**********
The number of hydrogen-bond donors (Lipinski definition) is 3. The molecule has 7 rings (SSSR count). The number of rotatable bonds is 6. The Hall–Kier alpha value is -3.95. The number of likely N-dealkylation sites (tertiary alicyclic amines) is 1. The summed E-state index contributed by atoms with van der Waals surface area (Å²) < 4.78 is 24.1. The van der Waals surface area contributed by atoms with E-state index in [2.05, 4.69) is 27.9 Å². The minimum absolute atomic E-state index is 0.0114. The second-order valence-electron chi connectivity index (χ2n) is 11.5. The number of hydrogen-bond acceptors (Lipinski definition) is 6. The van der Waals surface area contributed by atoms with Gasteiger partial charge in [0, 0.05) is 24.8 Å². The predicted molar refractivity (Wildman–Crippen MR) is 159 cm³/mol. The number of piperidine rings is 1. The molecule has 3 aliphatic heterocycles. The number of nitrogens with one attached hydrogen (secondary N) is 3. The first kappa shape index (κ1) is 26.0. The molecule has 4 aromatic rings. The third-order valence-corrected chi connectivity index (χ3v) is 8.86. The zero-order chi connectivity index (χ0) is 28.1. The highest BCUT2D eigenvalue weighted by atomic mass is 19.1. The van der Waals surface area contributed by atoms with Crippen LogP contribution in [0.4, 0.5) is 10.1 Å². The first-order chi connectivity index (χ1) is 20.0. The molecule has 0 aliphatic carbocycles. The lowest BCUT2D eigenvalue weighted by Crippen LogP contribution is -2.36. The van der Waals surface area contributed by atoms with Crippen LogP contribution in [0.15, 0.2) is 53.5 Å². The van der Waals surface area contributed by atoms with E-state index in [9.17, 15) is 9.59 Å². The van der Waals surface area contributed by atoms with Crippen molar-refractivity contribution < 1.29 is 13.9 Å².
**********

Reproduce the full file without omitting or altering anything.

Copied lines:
The number of hydrogen-bond donors (Lipinski definition) is 3. The molecule has 7 rings (SSSR count). The number of rotatable bonds is 6. The Hall–Kier alpha value is -3.95. The number of likely N-dealkylation sites (tertiary alicyclic amines) is 1. The summed E-state index contributed by atoms with van der Waals surface area (Å²) < 4.78 is 24.1. The van der Waals surface area contributed by atoms with E-state index in [2.05, 4.69) is 27.9 Å². The minimum absolute atomic E-state index is 0.0114. The second-order valence-electron chi connectivity index (χ2n) is 11.5. The number of hydrogen-bond acceptors (Lipinski definition) is 6. The van der Waals surface area contributed by atoms with Gasteiger partial charge in [0, 0.05) is 24.8 Å². The predicted molar refractivity (Wildman–Crippen MR) is 159 cm³/mol. The number of piperidine rings is 1. The molecule has 3 aliphatic heterocycles. The number of nitrogens with one attached hydrogen (secondary N) is 3. The first kappa shape index (κ1) is 26.0. The molecule has 4 aromatic rings. The third-order valence-corrected chi connectivity index (χ3v) is 8.86. The zero-order chi connectivity index (χ0) is 28.1. The highest BCUT2D eigenvalue weighted by atomic mass is 19.1. The van der Waals surface area contributed by atoms with Crippen LogP contribution in [0.4, 0.5) is 10.1 Å². The first-order chi connectivity index (χ1) is 20.0. The molecule has 0 aliphatic carbocycles. The lowest BCUT2D eigenvalue weighted by Crippen LogP contribution is -2.36. The van der Waals surface area contributed by atoms with Crippen LogP contribution in [0.15, 0.2) is 53.5 Å². The van der Waals surface area contributed by atoms with E-state index in [9.17, 15) is 9.59 Å². The van der Waals surface area contributed by atoms with Crippen molar-refractivity contribution < 1.29 is 13.9 Å².